The Boott Cotton Mills Museum’s weave room, with its dozens of working looms. Built in the 1830s, the Boott mill complex is today home to offices and condos as well as this namesake museum.Photo Credit : Michelle Aldredge
Even with just a couple of looms operating, the noise is already overpowering. Standing in the weave room of the Boott Cotton Mills Museum in downtown Lowell, Massachusetts, surrounded by dozens more looms that aren’t yet running, I can only imagine the din of days gone by.
As pulleys and poles spin overhead, the looms—once hydro-powered, now motorized—get up to speed. What started as a wall of sound morphs into a steady throb that can be felt as much as heard, the way the drums of a passing marching band can seem to momentarily co-opt one’s heartbeat.
In the Boott mills’ mid-19th-century heyday, hundreds of workers walked these floors. Today, two lone staffers are at the controls, demonstrating the looms for visitors and weaving fabric to be sold in the museum gift shop. Mike Auger is a relative newcomer at Boott, but he has a veteran’s familiarity with the machines, having operated similar ones at a fiberglass mill in nearby Haverhill in the 1980s. With him is John O’Keefe, who has worked here for more than two decades. They move steadily from machine to machine, making adjustments and answering questions.
These looms are not original to the Boott mills, which were cleared out long ago. Salvaged from a Midwestern mill, they were made by the Draper Corporation of Hope-dale, Massachusetts, once the largest manufacturer of power looms in the nation.
With its location on the Merrimack River, Lowell was a planned industrial city, inspired by the factory towns of Europe. The steady employment—as hard as it was—offered by its water-powered textile mills had tremendous appeal to a workforce made up primarily of recent immigrants and young men and women from nearby farms.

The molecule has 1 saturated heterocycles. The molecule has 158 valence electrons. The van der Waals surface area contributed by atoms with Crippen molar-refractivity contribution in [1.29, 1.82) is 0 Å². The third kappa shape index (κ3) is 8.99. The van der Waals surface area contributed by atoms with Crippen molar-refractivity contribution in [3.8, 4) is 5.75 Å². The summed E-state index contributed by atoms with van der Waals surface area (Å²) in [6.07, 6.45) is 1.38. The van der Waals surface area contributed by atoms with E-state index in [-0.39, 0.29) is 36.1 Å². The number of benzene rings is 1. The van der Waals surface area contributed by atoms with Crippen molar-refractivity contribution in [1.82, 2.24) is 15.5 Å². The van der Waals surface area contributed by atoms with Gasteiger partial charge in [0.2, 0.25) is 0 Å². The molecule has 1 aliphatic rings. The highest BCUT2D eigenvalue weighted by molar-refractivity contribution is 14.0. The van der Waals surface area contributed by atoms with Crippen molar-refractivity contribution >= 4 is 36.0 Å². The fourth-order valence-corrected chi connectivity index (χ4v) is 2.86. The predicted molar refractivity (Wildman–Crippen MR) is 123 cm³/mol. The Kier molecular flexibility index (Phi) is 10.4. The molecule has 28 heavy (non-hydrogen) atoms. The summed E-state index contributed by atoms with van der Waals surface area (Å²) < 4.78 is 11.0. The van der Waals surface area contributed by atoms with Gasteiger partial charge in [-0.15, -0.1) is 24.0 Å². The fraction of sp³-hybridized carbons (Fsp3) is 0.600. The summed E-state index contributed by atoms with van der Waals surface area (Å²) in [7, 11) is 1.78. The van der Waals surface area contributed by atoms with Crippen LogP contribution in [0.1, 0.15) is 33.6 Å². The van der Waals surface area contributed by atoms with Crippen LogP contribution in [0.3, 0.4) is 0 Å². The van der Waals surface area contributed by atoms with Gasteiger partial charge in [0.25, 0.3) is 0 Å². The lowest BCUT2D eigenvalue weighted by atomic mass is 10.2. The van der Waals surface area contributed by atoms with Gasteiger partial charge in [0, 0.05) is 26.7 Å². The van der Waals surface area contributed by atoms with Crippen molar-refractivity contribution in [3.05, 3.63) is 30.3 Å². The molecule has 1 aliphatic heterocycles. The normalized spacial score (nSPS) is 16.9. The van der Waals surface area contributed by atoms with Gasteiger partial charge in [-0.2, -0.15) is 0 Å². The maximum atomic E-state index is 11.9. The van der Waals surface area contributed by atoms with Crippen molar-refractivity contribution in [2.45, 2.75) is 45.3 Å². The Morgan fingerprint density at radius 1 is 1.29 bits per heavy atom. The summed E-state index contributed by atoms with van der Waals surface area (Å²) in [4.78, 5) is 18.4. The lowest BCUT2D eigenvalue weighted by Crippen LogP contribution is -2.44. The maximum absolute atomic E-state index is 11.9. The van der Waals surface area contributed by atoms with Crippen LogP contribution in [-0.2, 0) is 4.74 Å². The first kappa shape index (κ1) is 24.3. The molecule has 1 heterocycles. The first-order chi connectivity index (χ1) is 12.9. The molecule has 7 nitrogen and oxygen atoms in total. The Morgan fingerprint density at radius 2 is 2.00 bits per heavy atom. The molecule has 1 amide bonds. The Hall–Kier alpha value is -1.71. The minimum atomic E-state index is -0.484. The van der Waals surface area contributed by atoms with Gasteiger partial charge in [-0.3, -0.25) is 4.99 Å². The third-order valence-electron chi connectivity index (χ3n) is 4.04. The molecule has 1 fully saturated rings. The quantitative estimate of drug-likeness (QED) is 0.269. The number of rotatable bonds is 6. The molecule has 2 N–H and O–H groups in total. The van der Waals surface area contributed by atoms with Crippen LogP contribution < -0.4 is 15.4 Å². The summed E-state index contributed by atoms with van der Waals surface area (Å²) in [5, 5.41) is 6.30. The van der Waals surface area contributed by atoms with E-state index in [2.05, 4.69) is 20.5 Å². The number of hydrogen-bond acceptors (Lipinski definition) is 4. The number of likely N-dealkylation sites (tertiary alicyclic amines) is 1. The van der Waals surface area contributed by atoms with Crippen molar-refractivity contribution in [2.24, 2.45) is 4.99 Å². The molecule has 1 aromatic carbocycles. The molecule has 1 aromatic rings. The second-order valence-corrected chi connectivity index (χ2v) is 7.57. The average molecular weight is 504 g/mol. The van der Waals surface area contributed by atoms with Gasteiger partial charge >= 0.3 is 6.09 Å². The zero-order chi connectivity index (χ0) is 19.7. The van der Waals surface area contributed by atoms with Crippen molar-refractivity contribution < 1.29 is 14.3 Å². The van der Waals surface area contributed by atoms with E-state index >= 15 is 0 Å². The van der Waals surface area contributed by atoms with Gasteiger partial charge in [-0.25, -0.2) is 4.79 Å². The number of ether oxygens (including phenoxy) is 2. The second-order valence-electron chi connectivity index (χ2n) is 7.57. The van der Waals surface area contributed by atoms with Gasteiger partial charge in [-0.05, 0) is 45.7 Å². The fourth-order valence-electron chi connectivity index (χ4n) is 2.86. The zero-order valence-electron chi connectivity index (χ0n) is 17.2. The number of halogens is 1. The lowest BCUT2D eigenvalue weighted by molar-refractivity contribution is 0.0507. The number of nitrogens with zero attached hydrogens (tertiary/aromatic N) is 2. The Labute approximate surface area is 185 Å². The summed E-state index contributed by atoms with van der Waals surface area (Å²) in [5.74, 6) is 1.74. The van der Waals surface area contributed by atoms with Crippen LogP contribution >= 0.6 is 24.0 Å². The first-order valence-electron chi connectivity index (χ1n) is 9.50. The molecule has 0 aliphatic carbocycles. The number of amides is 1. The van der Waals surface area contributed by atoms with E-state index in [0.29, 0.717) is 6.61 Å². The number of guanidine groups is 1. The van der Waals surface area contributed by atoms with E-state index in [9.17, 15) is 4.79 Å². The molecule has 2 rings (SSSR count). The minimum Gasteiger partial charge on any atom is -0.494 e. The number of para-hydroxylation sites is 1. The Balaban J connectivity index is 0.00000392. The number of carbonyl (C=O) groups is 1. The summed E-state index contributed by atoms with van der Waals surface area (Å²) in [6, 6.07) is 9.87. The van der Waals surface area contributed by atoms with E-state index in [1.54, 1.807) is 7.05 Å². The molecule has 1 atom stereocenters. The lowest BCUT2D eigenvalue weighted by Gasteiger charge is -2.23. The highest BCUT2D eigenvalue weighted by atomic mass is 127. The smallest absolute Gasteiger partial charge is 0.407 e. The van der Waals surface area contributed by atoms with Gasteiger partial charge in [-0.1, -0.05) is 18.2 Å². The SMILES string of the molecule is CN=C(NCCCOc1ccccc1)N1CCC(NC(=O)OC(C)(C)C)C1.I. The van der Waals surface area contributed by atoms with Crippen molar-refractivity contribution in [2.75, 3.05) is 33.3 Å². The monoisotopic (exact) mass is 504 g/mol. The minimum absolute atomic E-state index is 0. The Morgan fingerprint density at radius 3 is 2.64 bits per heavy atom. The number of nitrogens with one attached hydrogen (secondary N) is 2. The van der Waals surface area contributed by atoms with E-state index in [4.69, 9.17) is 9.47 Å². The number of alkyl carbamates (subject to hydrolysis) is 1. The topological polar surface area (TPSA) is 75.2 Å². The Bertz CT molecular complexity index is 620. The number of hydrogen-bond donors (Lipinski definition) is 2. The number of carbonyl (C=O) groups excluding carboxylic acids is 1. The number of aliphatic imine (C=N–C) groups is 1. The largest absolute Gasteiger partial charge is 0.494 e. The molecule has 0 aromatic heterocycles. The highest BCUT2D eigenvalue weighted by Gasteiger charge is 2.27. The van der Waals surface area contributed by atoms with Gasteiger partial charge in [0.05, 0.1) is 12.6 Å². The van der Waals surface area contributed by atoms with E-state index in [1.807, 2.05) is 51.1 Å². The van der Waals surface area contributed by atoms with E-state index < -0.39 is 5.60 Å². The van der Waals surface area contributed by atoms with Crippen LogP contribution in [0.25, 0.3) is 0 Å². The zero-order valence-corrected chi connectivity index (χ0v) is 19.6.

A staircase at the far end of the weave room leads to upstairs displays that chronicle the rise and decline of the Boott mills as well as the industrial economy of Lowell in general. There is no sugarcoating of history here, a fact accentuated by video clips in which workers talk about the harsh realities of mill life.
One story that stuck with me was that of a young boy whose family worked in the Lowell mills in the 1940s. Each day he left school at lunchtime, walked home, and made lunches for his mother, father, and godfather. He brought one lunch to the mill where his mother worked, then walked to the mill where his father and godfather worked. After delivering their lunches, he collected money from other workers to buy food for them. By the time he came back from that errand, his father and godfather were done eating. He collected their leftovers, went back to the other mill to collect his mother’s leftovers, then walked home, ate his own lunch, and finally returned to school. All this, because the mills were so badly infested with cockroaches that the workers could not bring a lunch and protect it while at their machines.
At the heart of the Boott mill complex is a courtyard, with a clock tower whose steel bell would chime six times a day, serving as the mill’s time clock. Workers arriving after the morning bell would find the gates locked and be forced to enter through the adjacent counting house, where the mill agent held the power to dock their pay or dismiss them outright.
Though Lowell’s textile boom lasted for more than a century, the industry here and throughout New England experienced a sharp decline after World War II. Boott Cotton Mills closed its doors in 1955; by the 1960s, many of Lowell’s mill buildings were abandoned.
But in 1978, thanks in part to the support of Lowell native Paul Tsongas, then a U.S. representative, the Lowell National Historical Park was created, preserving a large swath of industrial infrastructure downtown. The park encompasses not only the Boott mills but also the Pawtucket Dam and Gatehouse, the Suffolk Mill Turbine and Powerhouse, the Kirk Street Agents House, the Mill Girls and Immigrants Boardinghouse, and the Lowell Canal System. There’s the Patrick J. Mogan Cultural Center, which focuses on the lives of Lowell’s many generations of immigrants, and tours on working streetcars and, in warmer months, canal tours conducted by boat.
Before leaving, I make another pass through the weave room, where Auger and O’Keefe are running the machines for a group of school kids. Still feeling the throb of the looms as I exit, I think of a memory O’Keefe shared from his youth, one of walking the streets of Lowell just after World War II and hearing the thrum of the mills. It was everywhere back then—the sound of the city, the literal pulse of Lowell.
115 John St., Lowell, MA. 978-970-5000; nps.gov/lowe